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Effect of particle softness and particle charge on crystallization and glass formation in colloidal microgels

English title Effect of particle softness and particle charge on crystallization and glass formation in colloidal microgels
Applicant Gasser Urs
Number 184839
Funding scheme Project funding (Div. I-III)
Research institution Paul Scherrer Institut
Institution of higher education Paul Scherrer Institute - PSI
Main discipline Condensed Matter Physics
Start/End 01.03.2020 - 29.02.2024
Approved amount 545'128.00
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All Disciplines (2)

Discipline
Condensed Matter Physics
Physical Chemistry

Keywords (8)

glass transition; microscopy; rheology; colloids; crystallization; scattering; microgels; phase transitions

Lay Summary (German)

Lead
Kolloide sind überall in unserem Alltag anzutreffen und werden auch als Modellsysteme für fundamentale Aspekte in der Physik der kondensierten Materie verwendet. Sie umfassen harte, inkompressible und weiche, deformierbare Partikel suspendiert in einem Lösungsmittel. Das Phasenverhalten von deformierbaren Kolloiden ist weit weniger gut verstanden als jenes von harten Kolloiden, da deformierbare Kolloide ihre Grösse und Form aufgrund von Temperatur-, pH- oder Druckänderungen anpassen und deshalb ein komplexeres Verhalten zeigen. Aufgrund dieser Reaktivität sind weiche Kolloide von Interesse für vielfältige Anwendungen.
Lay summary
pNIPAM-Mikrogele sind ein gutes Modellsystem für weiche Kolloide. Ein bemerkenswerter Effekt ihrer Reaktivität ist, dass sie in konzentrierten Suspensionen spontan entschwellen. Grosse pNIPAM-Mikrogele schrumpfen spontan zur Grösse von kleineren aber sonst identischen pNIPAM-Mikrogelen in ihrer Umgebung. Wir haben ein Modell für dieses spontane Entschwellungsverhalten entwickelt und haben gezeigt, dass das Phasenverhalten direkt mit der Reaktivität der Mikrogele zusammenhängt.
Trotzdem bleiben viele Aspekte der Kristallbildung und Glasbildung in weichen Kolloiden unverstanden. Insbesondere gibt es noch kein akzeptiertes Modell für die Wechselwirkung weicher Kolloide, mit dem ihr Phasenverhalten vorhergesagt werden könnte. Neue Modelle für das Verhalten von weichen Kolloiden müssen ihre innere Struktur mit ihrer Wechselwirkung verknüpfen. Wir werden dies erreichen, indem wir auf unserem Modell für das oben erwähnte spontane Entschwellen aufbauen und Mikrogele mit unterschiedlicher Weichheit untersuchen, um den Übergang von harten zu weichen Kolloiden zu beobachten. Dazu verwenden wir eine Kombination aus Streutechniken, Rheologie, Osmometrie und Mikroskopie. Das Hauptziel besteht darin, ein Modell für weiche Mikrogele zu entwickeln, das sowohl das Einteilchen- als auch das Suspensionsverhalten vorhersagen kann und Einblicke in die Kristallisation und den Glasübergang von weichen Kolloiden gibt.
 
Direct link to Lay Summary Last update: 23.04.2019

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Associated projects

Number Title Start Funding scheme
132128 Phase behavior of concentrated microgel suspensions 01.08.2011 Project funding (Div. I-III)
153050 Heterogenous nucleation and crystal growth of colloidal model-systems on curved surfaces 01.08.2014 Project funding (Div. I-III)

Abstract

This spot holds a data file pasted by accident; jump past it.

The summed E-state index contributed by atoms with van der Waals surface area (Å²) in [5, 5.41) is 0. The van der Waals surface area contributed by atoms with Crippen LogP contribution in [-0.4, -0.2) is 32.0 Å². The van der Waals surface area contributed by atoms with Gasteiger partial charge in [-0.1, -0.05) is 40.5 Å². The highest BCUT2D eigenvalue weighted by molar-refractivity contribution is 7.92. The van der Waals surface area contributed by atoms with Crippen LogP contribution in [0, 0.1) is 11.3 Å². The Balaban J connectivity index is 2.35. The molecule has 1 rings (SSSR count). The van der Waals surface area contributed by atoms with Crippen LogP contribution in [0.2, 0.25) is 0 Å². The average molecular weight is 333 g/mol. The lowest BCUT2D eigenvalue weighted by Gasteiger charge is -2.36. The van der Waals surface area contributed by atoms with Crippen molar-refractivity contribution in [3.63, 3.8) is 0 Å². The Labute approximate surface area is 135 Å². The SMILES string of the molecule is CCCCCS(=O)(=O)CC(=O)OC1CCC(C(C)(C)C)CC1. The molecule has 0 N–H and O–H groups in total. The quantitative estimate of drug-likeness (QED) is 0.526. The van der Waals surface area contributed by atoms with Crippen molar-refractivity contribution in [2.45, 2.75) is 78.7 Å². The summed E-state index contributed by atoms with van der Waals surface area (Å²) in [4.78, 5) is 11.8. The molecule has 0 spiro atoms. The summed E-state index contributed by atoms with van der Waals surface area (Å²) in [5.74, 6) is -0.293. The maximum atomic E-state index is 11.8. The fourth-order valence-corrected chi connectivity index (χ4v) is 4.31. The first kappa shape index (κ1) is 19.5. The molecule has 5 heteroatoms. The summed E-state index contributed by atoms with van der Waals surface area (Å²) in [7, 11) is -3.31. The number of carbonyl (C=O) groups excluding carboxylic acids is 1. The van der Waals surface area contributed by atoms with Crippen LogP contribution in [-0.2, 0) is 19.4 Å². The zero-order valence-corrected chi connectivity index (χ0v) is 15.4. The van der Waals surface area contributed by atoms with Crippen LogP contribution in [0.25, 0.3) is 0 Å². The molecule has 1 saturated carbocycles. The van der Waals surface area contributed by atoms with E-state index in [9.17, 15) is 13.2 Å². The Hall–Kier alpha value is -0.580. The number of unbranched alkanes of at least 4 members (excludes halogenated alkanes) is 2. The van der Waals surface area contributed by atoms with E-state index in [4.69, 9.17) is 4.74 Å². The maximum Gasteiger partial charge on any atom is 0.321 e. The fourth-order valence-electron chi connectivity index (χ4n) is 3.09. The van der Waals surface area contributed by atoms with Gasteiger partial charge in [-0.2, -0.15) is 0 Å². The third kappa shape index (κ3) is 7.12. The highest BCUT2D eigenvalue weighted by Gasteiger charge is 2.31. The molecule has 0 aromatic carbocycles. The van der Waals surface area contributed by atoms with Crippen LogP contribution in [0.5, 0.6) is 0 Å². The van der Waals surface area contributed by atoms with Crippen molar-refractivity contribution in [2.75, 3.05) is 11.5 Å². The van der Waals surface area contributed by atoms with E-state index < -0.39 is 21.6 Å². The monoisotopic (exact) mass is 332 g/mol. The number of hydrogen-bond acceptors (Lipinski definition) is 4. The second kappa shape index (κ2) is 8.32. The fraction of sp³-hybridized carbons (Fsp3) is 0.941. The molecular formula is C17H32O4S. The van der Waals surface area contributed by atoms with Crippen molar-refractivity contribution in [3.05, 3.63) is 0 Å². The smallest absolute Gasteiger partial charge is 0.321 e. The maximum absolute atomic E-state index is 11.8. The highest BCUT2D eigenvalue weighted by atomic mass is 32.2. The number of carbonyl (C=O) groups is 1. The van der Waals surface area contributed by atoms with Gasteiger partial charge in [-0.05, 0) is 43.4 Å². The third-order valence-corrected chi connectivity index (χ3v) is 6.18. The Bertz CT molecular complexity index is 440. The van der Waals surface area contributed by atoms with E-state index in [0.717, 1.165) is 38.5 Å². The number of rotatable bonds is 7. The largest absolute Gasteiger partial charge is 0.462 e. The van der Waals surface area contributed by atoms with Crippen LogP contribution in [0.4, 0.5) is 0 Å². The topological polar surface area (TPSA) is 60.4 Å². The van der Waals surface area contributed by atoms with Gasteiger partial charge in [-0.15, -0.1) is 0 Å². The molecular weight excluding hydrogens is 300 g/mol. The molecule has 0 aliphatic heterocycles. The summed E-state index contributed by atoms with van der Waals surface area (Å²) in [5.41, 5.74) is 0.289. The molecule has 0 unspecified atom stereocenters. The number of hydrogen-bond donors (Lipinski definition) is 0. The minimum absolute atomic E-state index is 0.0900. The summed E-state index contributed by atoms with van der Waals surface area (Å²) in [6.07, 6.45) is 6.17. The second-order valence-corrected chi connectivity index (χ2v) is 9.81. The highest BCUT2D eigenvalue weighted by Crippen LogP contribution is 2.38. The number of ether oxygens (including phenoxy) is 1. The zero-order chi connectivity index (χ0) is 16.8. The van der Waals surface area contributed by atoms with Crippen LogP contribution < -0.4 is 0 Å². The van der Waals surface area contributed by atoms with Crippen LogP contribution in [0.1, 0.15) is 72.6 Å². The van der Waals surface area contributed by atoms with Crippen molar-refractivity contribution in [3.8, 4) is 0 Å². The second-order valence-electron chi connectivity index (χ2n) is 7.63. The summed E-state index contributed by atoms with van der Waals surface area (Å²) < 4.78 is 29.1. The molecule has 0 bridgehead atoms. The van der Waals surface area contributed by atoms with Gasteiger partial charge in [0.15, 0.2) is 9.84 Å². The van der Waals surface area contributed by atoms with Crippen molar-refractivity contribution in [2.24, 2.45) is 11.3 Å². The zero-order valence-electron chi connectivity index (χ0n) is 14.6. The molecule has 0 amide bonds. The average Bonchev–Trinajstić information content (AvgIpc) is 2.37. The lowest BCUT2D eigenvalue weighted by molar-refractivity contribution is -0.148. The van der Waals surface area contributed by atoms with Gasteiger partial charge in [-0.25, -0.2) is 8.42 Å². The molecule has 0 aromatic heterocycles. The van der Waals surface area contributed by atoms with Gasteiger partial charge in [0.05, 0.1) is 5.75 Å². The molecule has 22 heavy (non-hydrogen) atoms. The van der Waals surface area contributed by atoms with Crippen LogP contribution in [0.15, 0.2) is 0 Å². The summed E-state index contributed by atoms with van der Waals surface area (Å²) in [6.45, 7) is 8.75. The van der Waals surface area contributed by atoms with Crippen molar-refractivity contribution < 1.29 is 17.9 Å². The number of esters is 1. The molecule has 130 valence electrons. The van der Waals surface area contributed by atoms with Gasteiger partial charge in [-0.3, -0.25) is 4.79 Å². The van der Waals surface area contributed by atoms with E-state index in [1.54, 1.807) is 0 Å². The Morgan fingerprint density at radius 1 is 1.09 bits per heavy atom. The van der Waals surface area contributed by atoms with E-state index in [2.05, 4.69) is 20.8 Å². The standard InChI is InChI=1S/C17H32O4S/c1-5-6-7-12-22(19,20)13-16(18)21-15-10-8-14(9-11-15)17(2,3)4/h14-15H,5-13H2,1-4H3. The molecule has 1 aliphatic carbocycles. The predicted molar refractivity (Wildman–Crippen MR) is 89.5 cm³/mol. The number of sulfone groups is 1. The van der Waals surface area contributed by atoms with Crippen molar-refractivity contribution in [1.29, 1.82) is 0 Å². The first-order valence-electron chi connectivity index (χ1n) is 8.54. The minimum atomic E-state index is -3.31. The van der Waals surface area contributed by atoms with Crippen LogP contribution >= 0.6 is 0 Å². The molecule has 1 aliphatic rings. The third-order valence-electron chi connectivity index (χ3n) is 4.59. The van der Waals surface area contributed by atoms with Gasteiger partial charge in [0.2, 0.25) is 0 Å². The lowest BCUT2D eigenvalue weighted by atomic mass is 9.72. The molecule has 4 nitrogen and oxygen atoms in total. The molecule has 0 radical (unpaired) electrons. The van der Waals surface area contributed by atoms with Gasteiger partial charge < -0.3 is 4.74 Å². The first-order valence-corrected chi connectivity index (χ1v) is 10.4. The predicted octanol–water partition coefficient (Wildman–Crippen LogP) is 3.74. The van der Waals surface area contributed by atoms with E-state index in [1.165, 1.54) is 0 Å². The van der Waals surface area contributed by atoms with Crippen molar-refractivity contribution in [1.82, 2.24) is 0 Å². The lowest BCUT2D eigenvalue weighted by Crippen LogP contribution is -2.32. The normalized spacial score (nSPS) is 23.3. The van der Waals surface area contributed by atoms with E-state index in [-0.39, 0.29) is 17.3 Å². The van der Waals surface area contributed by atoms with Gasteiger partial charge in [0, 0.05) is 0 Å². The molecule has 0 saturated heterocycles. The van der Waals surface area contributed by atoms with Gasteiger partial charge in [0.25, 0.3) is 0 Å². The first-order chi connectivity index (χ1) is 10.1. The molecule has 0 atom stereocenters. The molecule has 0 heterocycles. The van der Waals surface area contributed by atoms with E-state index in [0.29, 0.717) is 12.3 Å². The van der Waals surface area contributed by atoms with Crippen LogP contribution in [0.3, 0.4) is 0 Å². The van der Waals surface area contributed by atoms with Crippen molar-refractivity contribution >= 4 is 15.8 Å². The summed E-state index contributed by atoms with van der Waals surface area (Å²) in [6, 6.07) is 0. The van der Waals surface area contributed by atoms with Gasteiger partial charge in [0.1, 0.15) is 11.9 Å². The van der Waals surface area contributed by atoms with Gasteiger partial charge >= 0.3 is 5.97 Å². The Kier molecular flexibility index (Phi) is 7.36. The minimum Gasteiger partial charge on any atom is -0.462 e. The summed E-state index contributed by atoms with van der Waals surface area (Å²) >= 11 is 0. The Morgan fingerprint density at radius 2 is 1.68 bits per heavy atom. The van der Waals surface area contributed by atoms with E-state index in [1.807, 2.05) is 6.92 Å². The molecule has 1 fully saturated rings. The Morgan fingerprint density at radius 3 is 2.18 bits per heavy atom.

Colloids - mesoscopic particles suspended in a solvent - are a class of soft materials that are common in our everyday lives and are used in many applications. They are also used as model systems for fundamental aspects of condensed matter physics. Colloids comprise hard, incompressible and soft, deformable particles. Hard spheres have been the subject of many studies, as a hard-sphere repulsion is present in many colloidal systems and is also relevant in atomic and molecular materials, and their phase behavior is quite well understood. Next to hard spheres, soft and deformable colloidal particles are of great interest, as their softness makes these particles responsive to changes in their environment and, therefore, these particles have potential for many applications, e.g. as sensor particles or for drug delivery. However, their fundamental behavior is not as well understood as that of hard spheres. This is due to the importance and the interplay of the particle-internal as well as the colloidal degrees of freedom. The reactiveness of soft colloids implies that their interaction and phase behavior can change with temperature, pH, polydispersity, or other control parameters of their environment. Up to date, a general model for the interaction and phase behavior of such responsive particles is lacking.One of the most striking effects of such particle responsiveness is the spontaneous deswelling of colloidal pNIPAM microgels in concentrated suspensions - a good model system for soft colloids. Large pNIPAM microgels spontaneously deswell to the size of the smaller microgels in their surrounding. This implies a reduction of polydispersity, an effect that is not known from any other material. In our recent work, we have presented a model for this spontaneous deswelling behavior based on the osmotic pressure of the pNIPAM suspension, which is given by counterions originating from the pNIPAM microgels. We have also shown how the deswelling behavior changes the phase behavior of polydisperse suspensions, where the freezing point is linked to particle deswelling and the corresponding reduction of polydispersity.Our model for deswelling at high concentrations establishes a link of particle softness and colloidal phase behavior that has as yet not been considered in the literature. But many aspects remain unanswered. The interaction and its dependence on suspension concentration is still not modeled in a way that would allow to predict the collective behavior in crystallization or in the glass transition observed in soft colloids. Various interactions are discussed in the literature to predict the phase behavior, but the agreement with experimental work is often poor. While several interaction models predict a rich crystalline phase behavior, only crystal phases also known from hard colloids are observed experimentally. In a study of the glass transition of microgels, we have shown that the softness of these particles changes the fragility as also observed in other glass formers. The mechanism for this variation of fragility is, however, not known.New models for the behavior of soft colloids must link their internal structure with their interaction and phase behavior. We will achieve this by building on our model for spontaneous deswelling and by studying microgels with various softness to observe the transition from hard-sphere-like to soft behavior in their structure and dynamics. For this, we will use a combination of scattering techniques, rheology, and osmometry as well as direct imaging of microgel suspensions. The main goal is to find a model for soft microgels that can predict the single-particle as well as the suspension behavior and to obtain insight into the crystallization and glass transition of soft particles.